These and other mature aviation markets enjoy a greater certainty of airspace use and airport access. Many of the emerging global markets are still struggling with these issues- though.

Also- the Value Proposition must be defined - in part - by understanding the areas in the world that your operation- or travel patterns will take you. If you are traveling to parts of the world where airport and airspace access is broad and largely unrestricted- the value will be easier to attain.

Therefore- the Value Proposition must first be carefully examined to identify the greatest benefits to you as an entrepreneur- or to the company’s shareholders based on a combination of time-value of money- and time-value of personnel.

The most logical way to begin the analysis is to look at the current method of travel for you or your company and ask yourself:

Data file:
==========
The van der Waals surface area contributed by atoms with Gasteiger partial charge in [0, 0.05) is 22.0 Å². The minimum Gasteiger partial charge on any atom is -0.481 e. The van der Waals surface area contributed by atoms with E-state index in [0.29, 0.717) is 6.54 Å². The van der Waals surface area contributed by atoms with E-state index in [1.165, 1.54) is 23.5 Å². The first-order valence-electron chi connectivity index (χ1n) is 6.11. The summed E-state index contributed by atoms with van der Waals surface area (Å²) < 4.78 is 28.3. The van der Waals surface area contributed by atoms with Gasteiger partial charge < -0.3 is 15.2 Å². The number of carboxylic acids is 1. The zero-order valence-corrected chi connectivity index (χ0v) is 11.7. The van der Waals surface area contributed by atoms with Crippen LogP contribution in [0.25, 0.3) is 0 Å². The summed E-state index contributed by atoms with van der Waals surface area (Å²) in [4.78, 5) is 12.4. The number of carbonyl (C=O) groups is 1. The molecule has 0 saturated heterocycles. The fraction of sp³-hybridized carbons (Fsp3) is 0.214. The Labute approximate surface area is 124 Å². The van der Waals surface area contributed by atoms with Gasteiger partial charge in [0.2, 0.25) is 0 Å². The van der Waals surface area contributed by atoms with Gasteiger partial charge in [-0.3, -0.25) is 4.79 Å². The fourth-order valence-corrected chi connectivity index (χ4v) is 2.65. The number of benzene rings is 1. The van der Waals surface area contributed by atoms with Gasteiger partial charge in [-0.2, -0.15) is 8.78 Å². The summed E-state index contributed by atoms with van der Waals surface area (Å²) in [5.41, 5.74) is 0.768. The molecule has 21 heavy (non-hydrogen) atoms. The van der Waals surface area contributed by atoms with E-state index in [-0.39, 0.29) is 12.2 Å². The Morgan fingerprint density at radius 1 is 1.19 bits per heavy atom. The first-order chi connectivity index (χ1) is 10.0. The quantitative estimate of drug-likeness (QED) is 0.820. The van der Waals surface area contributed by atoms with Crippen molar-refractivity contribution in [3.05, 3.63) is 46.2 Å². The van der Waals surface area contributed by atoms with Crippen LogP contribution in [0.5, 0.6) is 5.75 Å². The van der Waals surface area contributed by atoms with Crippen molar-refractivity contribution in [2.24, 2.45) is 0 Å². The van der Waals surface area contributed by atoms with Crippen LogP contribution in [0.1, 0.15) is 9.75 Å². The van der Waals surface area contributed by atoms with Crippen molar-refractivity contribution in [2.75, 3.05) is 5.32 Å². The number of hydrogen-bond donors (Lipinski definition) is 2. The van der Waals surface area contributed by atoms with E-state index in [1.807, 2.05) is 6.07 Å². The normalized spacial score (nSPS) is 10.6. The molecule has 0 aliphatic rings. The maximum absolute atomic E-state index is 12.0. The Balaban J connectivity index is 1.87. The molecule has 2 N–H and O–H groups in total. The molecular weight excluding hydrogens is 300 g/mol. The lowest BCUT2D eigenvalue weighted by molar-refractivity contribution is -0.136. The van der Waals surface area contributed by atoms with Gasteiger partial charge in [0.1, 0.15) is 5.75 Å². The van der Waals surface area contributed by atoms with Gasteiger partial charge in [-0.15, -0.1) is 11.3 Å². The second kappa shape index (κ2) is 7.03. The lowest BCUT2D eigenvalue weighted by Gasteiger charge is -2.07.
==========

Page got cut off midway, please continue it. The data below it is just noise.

• Using your current method of travel- are you missing critical business opportunities?
• Is your access to important growth areas for your company or product limited?
• Are you simply spending too much time getting to the places in the world where you desire to go?
• Are you or your personnel finding excuses for not traveling due to the difficult airline connections?
• Are you wasting your company’s most valuable asset—the productivity of your key employees—by inefficient travel?
• Are you wasting your own most precious asset—your time?

If the answer is yes to even one of these questions- then the Value Proposition is starting to take shape. Next- we will address the Mission Profile Analysis.